As part of an ongoing series on recent graduates who have gone into online journalism, Michael Greenfield talks about how he won a job as a Sky News Graduate Trainee, the different roles he’s experiencing across the organisation, and how he sees his career developing as the industry changes.
I’m on a 2-year rotational contract, meaning that every 10 weeks or so I move onto a different position and am trained up in that role. By the end of the scheme I should have a thorough overview of what Sky News does across all platforms, in both input and output.
Much of what I do is ‘on the job’ training, so I am fully immersed in that particular role and quickly pick up the skills along the way. For me it’s by far the best way of learning and getting the job done.
So far I’ve worked as a Researcher on the Planning Desk, a role which takes instructions and ideas from editorial meetings and sets about practically making them happen in advance so that we effectively cover a story.
This involves finding the right experts, case studies and locations to film, arranging interviews and logistically making sure that we will have reporters and crews in the right places.
Currently I’m training as a Field Producer, so I am out on the road either getting pre-recorded material or at live news events making sure, above all, that we get the shot. I am in constant communication with the reporter, crew and news desk so that all sides know what is needed and what is happening on the ground. Tweeting is now a big part of the role, for instance I have been providing live updates from the Leveson Inquiry.
What factors helped you land the job?
I was offered an interview after I was recommended to Sky News by someone I was doing freelance work for.
The main factors that helped me get to that point were:
- having a Broadcast Journalism MA from City University London;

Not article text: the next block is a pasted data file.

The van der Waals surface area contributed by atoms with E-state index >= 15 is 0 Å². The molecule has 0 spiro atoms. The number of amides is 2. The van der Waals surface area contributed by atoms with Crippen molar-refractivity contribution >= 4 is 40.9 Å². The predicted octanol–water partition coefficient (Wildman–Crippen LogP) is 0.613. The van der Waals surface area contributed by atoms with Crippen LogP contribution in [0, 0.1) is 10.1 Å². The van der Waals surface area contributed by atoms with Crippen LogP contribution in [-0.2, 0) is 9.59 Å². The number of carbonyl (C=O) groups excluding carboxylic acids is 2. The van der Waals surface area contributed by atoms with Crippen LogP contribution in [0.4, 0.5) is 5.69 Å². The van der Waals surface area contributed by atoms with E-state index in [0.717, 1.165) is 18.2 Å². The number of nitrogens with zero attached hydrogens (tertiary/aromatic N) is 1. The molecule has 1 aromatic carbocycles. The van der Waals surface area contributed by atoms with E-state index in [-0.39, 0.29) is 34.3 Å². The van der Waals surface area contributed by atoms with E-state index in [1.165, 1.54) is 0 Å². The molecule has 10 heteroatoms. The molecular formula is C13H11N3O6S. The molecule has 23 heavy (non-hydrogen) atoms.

- having a substantial amount of work experience in the industry;
- going straight into work wherever I could get it straight off the back of my MA;
- and applying myself as best I could when given the chance of bits of freelance work.
The whole process proved to me that you really don’t know how things will fall so you just have to get yourself out there.
Where do you see your career developing?
Well the scheme finishes at the end of August 2013 and I’m hoping that I will continue to work at Sky News. They are the pioneers in news coverage – they were the first UK news broadcaster to go HD, their iPad app has been awarded for it’s innovation and they are constantly looking to embrace new ideas and different approaches to how we see news.
I see my career and its relative success revolving around my ability to be a multi-platform journalist. The notion of TV, radio and online journalism being mutually exclusive is becoming increasingly outdated, and so I must strive to be a good journalist across all multi-media platforms.
Audiences expect news in many different formats now, so the more skilled I am at delivering the story through pictures, audio, online copy and social media outlets, the better I will be able to serve a public hungry for information.
I am keen to stress, however, that despite all the technological change, I will stick to the core principles of journalism that I have been taught and now exercise every day.